The main exterior material of the Arts Center is brick, matched in color to the brick of the surrounding structures. Rudolph considered structural elements and scale to create the appropriate embellishment. The quad can be entered by a sheltered approach through the building with cantilevered stairs on the sides. A staircase opens to the quadrangle and acts as a picture frame for the historic structures surrounding.
One of the wings on the building, which was intended as art studios on the upper floors, called for larger expanses of windows for increased natural light. The addition of brise-soleils adds texture architecturally and functionality for the interior spaces.
The tallest landmark on the Wellesley College campus is Hetty H. R. Green Hall. The building is an excellent example of Gothic Revival architecture, specifically “Collegiate” Gothic which was popular in educational campuses in the early 20th century.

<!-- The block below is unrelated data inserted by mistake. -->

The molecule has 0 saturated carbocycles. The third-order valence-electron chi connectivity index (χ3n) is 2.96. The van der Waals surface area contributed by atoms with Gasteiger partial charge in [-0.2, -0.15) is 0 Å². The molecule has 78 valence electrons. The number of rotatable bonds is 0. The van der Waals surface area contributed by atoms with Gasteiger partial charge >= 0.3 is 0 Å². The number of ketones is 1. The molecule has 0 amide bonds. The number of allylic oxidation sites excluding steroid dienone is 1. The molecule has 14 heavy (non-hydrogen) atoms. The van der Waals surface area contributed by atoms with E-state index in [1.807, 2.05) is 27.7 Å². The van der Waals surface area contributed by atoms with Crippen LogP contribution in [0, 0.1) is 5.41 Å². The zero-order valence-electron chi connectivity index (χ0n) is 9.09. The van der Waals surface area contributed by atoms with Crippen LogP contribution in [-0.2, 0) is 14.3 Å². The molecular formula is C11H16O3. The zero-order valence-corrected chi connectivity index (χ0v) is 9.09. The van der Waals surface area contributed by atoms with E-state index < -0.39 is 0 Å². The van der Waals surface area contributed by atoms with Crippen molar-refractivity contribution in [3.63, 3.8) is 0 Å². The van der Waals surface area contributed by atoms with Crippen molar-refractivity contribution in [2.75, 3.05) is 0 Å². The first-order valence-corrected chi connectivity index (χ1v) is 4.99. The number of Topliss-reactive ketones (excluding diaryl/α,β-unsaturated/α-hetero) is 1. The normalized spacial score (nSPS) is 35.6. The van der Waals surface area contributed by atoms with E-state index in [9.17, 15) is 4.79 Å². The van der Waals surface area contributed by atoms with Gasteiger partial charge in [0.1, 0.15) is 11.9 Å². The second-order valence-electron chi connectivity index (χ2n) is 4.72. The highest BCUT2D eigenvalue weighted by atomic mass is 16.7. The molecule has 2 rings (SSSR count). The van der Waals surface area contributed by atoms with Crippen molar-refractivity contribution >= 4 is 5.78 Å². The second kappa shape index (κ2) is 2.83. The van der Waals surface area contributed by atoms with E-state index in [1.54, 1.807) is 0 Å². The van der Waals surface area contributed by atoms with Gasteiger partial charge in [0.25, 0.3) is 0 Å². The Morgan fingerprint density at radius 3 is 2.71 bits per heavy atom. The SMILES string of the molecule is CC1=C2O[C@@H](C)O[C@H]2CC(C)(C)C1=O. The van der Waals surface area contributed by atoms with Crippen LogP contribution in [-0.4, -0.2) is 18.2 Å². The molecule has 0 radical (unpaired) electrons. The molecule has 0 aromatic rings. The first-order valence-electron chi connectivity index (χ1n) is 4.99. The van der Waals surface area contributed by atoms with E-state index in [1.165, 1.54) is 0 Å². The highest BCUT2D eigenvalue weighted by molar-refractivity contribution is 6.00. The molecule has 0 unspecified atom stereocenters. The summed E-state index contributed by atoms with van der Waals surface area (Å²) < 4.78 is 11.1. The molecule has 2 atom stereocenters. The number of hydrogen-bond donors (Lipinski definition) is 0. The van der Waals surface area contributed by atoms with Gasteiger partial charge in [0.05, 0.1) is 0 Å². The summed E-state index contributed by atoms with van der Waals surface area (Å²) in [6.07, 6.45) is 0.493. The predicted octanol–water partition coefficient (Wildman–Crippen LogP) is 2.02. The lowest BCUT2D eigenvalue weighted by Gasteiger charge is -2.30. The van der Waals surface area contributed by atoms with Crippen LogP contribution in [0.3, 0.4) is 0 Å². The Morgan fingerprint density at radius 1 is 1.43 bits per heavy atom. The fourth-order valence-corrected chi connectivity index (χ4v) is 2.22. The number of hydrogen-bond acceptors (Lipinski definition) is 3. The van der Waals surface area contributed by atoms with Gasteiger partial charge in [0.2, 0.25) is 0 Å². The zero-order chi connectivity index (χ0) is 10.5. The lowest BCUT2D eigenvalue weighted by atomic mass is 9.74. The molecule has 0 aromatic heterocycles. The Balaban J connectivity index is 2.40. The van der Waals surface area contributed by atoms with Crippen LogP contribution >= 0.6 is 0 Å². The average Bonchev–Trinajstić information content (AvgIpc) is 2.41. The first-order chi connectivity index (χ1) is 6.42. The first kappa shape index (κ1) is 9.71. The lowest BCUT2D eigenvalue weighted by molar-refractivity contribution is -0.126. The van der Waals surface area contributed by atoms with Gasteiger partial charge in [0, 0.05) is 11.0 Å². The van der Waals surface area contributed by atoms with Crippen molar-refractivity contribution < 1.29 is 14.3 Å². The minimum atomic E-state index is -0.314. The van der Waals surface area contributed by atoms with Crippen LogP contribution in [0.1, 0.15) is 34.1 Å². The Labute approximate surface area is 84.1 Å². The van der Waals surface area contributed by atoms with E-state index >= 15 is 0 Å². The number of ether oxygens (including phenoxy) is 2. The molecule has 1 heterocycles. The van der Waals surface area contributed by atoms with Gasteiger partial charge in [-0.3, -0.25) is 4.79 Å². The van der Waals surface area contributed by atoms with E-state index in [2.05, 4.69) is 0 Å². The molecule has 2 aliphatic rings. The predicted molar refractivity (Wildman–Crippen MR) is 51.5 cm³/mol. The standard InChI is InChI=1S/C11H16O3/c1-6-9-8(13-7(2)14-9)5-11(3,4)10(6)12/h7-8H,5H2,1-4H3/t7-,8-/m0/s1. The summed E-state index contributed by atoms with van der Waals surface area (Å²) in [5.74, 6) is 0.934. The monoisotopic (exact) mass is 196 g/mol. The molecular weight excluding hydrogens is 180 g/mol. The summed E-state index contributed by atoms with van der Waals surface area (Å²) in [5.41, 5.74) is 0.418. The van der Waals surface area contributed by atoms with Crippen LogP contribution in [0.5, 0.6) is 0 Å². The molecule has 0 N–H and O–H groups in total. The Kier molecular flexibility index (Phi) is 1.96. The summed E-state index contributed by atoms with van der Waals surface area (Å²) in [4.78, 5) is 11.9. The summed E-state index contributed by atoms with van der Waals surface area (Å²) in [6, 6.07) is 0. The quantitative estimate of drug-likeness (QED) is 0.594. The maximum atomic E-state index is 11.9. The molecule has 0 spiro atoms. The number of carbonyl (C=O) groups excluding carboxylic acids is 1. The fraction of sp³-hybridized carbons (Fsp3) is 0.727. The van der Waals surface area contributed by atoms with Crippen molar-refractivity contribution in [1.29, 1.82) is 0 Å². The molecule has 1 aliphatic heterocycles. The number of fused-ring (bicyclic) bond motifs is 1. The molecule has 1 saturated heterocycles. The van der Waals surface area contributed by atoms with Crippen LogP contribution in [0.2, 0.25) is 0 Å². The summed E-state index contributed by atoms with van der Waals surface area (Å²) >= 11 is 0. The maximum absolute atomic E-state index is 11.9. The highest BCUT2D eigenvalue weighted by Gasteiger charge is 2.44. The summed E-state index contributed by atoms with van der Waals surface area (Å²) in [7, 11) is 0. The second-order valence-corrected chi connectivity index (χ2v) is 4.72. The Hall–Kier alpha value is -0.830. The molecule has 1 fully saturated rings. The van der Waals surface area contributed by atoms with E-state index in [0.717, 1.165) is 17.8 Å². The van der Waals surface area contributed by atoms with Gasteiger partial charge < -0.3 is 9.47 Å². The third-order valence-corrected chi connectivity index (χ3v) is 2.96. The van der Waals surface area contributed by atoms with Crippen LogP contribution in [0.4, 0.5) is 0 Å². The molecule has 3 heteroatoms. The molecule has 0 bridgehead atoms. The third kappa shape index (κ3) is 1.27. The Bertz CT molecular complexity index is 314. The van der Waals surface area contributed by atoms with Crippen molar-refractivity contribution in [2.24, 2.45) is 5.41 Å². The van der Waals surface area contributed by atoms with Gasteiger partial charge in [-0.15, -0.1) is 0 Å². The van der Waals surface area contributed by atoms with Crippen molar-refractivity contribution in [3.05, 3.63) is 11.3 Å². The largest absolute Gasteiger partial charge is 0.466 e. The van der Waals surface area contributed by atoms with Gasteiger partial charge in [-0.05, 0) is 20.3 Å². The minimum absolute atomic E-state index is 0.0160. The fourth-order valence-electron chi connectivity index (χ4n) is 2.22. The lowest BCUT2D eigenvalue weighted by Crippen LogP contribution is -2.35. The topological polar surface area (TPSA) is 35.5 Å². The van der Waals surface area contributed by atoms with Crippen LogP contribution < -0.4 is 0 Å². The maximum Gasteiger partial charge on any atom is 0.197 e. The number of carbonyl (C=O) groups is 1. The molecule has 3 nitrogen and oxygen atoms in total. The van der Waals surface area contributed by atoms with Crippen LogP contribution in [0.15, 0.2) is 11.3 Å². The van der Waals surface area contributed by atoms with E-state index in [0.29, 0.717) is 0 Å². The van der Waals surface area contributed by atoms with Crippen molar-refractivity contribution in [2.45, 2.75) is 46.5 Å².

Plans for the Administration Building were developed in 1918, but it was another decade before the Board of Trustees considered the construction of the building. The building was designed by Frank Day and Charles Klauder.
Green Hall was financed with donations made by Hetty Sylvia Ann Howland Green Wilks (what a name) of New York and Edward Howland Robinson Green of Texas in memory of their mother Hetty Howland Robinson Green. The agreement was that each would contribute $50,000 per year for five years if the College would construct a building to be known as Hetty H.R. Green Hall. This agreement was made in 1923, thus the funds were not available until 1928 and the College was responsible for raising the additional funds to complete the construction .